War does more for Bollywood’s action genre in its first 10 minutes than most mainstream attempts at action have managed with their entire run times over the last few years.
From an explosive opening scene with a fun little twist, right down to the opening credits, we are told loud and clear that the film knows exactly what it is – an unapologetic explosion of swag and style that it isn’t looking to take itself too seriously. Then, of course, comes that Tiger Shroff long take entry scene.
We have a severe ‘action problem’ in Hindi cinema. Our filmmakers’ approach to action is an ongoing exercise in showboating and exaggeration leading to hyper-processed sequences which usually involve people flying in various different directions, trigger-happy cutting and slow-motion overkill. It’s an approach that leaves any actual talent or impressive stunt work essentially pointless. Sequences become so ‘treated’, they lose their edge.
But here we get Tiger Shroff entirely in his element with the single most impressive action scene of his career thus far, with a marvellous one-take shot that sees him take down an entire room of bad guys. This is a rare instance of pure action craft and filmmaking…In a Tiger Shroff scene. I know, I couldn’t believe it either. Finally, we have a film that knows how to use him and channel him into something actually cinematic. That the entire scene unfolds without music – a brave choice by Bollywood’s blaring background score standards – tells us once again that our focus should be on the execution and that the film isn’t looking to hide behind the noise or packaging to be impressive.
Despite his sketchy filmography (Ta Ra Rum Pum, Anjaana Anjaani, Bang Bang) director Siddharth Anand, a filmmaker most wouldn’t have given a second thought to, comes into his own here with a film that will be seen as his game-changer. Among his many achievements with War, is his clear understanding of the action genre.
From co-writers Anand and Sridhar Raghavan, War also manages to give us a competent plot that somehow never gets away from itself. The first half is simply your definitive unrelenting great action flick with almost every beat and moment and sequence leaping off the screen, leaving you with a gushy smile that just won’t budge. Post-interval things venture into more twist-heavy silly territory. But even at its silliest (no negative connotation) it’s never not fun and doesn’t come undone.
But competent plot and impressive sequences aside (Tiger’s entry, Hrithik taking down a plane mid-air, a bike chase through a city and so many more) perhaps director Anand’s greatest achievement here is knowing how to use his stars. He so perfectly nails the novelty of the ‘two-hero film’, milking the ‘holy shit’ factor for all it has without overdoing it, stressing and underlining to just the right degree.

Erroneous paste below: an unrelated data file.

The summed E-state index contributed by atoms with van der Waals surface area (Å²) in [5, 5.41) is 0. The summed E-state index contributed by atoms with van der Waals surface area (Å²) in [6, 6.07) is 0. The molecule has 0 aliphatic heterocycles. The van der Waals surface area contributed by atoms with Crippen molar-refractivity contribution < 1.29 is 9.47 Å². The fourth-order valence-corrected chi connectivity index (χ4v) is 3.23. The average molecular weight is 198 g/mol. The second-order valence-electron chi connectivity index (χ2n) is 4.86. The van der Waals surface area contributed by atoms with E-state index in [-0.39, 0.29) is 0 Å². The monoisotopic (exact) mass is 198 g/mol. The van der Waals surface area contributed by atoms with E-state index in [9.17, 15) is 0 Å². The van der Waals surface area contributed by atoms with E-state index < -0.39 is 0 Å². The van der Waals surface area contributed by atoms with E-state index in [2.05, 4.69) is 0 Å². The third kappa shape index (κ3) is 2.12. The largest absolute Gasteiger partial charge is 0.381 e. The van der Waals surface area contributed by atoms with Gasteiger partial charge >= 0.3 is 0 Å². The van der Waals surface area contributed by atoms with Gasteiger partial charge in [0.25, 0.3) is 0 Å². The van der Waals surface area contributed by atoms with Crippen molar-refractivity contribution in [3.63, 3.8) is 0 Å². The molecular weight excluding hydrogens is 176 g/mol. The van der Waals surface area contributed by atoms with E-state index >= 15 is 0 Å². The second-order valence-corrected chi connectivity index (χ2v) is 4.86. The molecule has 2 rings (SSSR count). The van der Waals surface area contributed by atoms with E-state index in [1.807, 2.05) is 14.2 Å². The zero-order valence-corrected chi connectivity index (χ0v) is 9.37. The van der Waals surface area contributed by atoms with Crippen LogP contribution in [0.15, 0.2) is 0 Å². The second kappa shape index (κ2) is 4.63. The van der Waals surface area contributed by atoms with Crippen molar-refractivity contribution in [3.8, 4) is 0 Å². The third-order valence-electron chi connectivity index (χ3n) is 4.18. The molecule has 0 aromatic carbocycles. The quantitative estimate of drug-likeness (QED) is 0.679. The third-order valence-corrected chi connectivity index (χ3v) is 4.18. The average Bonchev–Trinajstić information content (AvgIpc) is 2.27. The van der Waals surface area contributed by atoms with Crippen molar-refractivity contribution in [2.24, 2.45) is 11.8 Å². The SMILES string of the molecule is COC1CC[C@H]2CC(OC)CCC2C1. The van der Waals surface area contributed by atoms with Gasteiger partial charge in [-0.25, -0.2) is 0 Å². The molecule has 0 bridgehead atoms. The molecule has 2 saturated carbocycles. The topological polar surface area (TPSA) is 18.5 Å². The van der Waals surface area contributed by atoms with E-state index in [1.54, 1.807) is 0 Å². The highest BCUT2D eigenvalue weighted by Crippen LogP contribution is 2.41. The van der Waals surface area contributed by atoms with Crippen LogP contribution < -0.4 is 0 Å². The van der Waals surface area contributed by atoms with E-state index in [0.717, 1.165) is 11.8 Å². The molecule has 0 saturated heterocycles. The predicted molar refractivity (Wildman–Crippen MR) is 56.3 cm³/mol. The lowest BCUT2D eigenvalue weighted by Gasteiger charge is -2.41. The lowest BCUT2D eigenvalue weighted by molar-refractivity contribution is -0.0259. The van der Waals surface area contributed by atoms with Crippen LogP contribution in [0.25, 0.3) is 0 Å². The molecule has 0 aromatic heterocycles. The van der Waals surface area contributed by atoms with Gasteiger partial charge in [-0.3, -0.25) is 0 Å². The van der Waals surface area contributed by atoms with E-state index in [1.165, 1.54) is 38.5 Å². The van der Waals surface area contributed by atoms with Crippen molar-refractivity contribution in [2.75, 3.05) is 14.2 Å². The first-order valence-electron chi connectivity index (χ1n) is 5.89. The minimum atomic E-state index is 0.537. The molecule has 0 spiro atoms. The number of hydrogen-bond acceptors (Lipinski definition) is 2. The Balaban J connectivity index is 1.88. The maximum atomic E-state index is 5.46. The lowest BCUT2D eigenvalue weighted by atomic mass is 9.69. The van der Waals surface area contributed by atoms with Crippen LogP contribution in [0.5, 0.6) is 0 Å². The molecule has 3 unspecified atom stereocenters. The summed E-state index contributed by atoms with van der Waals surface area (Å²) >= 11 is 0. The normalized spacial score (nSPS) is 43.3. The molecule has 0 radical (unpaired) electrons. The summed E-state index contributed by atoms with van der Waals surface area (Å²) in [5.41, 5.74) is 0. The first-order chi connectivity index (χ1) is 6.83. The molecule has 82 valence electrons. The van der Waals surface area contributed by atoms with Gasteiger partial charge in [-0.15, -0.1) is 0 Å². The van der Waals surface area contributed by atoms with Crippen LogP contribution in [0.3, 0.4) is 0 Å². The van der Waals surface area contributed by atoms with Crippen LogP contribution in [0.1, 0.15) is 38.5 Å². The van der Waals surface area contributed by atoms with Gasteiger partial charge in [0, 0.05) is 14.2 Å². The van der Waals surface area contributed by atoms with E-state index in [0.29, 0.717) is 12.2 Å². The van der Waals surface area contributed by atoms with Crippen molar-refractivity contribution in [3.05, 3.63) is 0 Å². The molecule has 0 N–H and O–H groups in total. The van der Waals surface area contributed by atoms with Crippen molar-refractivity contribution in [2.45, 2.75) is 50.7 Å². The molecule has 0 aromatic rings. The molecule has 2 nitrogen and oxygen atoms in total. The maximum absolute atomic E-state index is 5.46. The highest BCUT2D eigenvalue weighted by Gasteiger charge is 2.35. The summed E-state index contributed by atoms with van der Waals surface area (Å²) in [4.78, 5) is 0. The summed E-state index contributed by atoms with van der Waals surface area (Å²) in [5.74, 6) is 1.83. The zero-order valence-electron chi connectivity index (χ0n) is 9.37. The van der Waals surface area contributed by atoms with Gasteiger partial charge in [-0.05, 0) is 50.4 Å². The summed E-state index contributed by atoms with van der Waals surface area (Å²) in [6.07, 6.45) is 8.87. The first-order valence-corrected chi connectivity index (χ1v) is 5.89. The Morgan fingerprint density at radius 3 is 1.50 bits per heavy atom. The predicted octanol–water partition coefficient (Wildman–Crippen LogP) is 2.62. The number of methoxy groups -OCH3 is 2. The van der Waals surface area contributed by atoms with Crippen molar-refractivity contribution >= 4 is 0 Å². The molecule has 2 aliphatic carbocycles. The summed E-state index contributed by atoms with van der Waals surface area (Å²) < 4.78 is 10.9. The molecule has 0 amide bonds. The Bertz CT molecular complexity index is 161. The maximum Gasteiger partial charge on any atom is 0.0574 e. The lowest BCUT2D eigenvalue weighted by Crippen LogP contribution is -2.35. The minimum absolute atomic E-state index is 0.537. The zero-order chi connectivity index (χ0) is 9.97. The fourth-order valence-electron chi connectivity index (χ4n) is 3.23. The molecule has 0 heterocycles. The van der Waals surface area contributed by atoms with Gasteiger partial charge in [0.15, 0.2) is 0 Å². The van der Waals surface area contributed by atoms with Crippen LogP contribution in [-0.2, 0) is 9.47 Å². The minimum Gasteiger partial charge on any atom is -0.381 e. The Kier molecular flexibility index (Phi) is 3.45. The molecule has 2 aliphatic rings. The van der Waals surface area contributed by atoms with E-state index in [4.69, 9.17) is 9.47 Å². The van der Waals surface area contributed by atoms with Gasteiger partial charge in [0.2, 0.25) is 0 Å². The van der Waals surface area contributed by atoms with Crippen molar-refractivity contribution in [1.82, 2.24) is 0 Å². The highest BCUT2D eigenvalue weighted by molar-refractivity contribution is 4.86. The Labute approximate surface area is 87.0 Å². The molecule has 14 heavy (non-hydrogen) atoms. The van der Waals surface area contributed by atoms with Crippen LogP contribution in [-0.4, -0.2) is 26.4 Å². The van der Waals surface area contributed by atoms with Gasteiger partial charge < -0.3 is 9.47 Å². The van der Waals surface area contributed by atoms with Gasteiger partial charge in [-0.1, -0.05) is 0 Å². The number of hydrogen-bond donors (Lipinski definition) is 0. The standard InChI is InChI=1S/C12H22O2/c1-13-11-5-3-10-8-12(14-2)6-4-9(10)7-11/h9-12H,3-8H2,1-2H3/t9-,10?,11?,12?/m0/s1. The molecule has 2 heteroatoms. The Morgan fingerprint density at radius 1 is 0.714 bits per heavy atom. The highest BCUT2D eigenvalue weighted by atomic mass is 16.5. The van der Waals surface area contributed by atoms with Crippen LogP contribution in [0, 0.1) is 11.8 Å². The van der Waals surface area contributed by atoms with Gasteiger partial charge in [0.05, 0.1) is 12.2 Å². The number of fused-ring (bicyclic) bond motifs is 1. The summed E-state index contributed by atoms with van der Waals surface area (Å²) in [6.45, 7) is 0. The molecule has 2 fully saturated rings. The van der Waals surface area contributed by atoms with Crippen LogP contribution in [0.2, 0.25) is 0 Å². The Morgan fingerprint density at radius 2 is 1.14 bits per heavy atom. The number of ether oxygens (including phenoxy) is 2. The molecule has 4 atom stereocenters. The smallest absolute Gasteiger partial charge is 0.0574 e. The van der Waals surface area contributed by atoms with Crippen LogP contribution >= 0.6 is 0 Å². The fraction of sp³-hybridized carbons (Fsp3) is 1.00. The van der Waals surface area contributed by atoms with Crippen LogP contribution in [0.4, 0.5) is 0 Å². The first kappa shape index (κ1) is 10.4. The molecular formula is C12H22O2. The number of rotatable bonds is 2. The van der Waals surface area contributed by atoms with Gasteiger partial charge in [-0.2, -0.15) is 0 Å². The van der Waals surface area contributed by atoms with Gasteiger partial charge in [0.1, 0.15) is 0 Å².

It goes without saying that War is a meta film which builds on the existing personas of both its stars and takes them to new levels entirely. Just compare Tiger’s frenetic entry scene – ass-kicking back-flipping everything in sight with Hrithik’s soon-to-be-iconic introduction scene. All this dude has to do is walk from a helicopter to a house in what must be 30 metres and he’s never looked better. Even the pair’s first mission together behind enemy lines highlights their electric chemistry with Tiger’s eager to impress protégé to Hrithik’s cool cat tough-love-dad act. It’s a thing of beauty.
War is an unapologetic Hrithik Roshan vehicle throughout (no seriously has he ever looked this cool onscreen?). As Kabir, Roshan has a blast with a role and us with him, exuding such ease and calm and confidence, essentially just hanging in the background letting Tiger’s Khaled have the spotlight because deep down he knows it’s his film to own. He’s almost too cool in some scenes and doesn’t exactly blend into his surroundings like his job requires.
And yet, for this writer, it is Tiger Shroff who emerges the real victor here. Not only because it’s clearly his best film, but simply because he agreed to be a part of it. Aside from the fact that they managed to pull off a two-hero show of this scale in an industry where most stars refuse to share the big screen, as Khaled many would say Tiger got the short end of the stick, making this that much more of a courageous choice. This is the same Tiger Shroff who’s thus far only been a part of projects where he is the film, having famously refused to be a part of projects unless they’re written for him and offered to him first. For him to agree to do this is nothing short of respectable and we can only bloody hope it isn’t a one-off. Though that isn’t to say there aren’t plenty of moments where he breaks into monologuing and begins ‘acting’ and that same old synthetic sincerity shines through. Among the supporting cast, the always dependable Ashutosh Rana and Sacred Games‘ Anupriya Goenka both shine. Despite a fleeting role, Vaani Kapoor proves memorable and I maintain she’s an underrated talent that deserves better roles.
In the end, War is the definitive Bollywood action film of its time. I came away impressed, hopeful and bloody excited to see it again.